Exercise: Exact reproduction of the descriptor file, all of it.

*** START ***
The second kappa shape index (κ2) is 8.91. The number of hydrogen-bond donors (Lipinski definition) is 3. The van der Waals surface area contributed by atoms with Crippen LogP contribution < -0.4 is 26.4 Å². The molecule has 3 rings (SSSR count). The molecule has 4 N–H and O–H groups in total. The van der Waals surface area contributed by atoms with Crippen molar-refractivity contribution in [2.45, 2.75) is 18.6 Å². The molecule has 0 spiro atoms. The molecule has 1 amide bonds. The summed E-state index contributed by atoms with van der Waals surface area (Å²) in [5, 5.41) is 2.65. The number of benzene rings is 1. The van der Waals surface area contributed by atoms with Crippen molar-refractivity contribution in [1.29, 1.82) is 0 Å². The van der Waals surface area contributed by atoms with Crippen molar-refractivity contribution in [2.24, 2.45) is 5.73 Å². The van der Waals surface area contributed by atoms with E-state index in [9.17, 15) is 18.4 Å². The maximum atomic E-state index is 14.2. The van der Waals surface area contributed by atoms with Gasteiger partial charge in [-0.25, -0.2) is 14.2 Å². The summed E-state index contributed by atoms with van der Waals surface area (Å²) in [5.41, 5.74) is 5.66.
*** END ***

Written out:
The second kappa shape index (κ2) is 8.91. The number of hydrogen-bond donors (Lipinski definition) is 3. The van der Waals surface area contributed by atoms with Crippen LogP contribution < -0.4 is 26.4 Å². The molecule has 3 rings (SSSR count). The molecule has 4 N–H and O–H groups in total. The van der Waals surface area contributed by atoms with Crippen molar-refractivity contribution in [2.45, 2.75) is 18.6 Å². The molecule has 0 spiro atoms. The molecule has 1 amide bonds. The summed E-state index contributed by atoms with van der Waals surface area (Å²) in [5, 5.41) is 2.65. The number of benzene rings is 1. The van der Waals surface area contributed by atoms with Crippen molar-refractivity contribution in [1.29, 1.82) is 0 Å². The van der Waals surface area contributed by atoms with Crippen molar-refractivity contribution in [2.24, 2.45) is 5.73 Å². The van der Waals surface area contributed by atoms with E-state index in [9.17, 15) is 18.4 Å². The maximum atomic E-state index is 14.2. The van der Waals surface area contributed by atoms with Gasteiger partial charge in [-0.25, -0.2) is 14.2 Å². The summed E-state index contributed by atoms with van der Waals surface area (Å²) in [5.41, 5.74) is 5.66.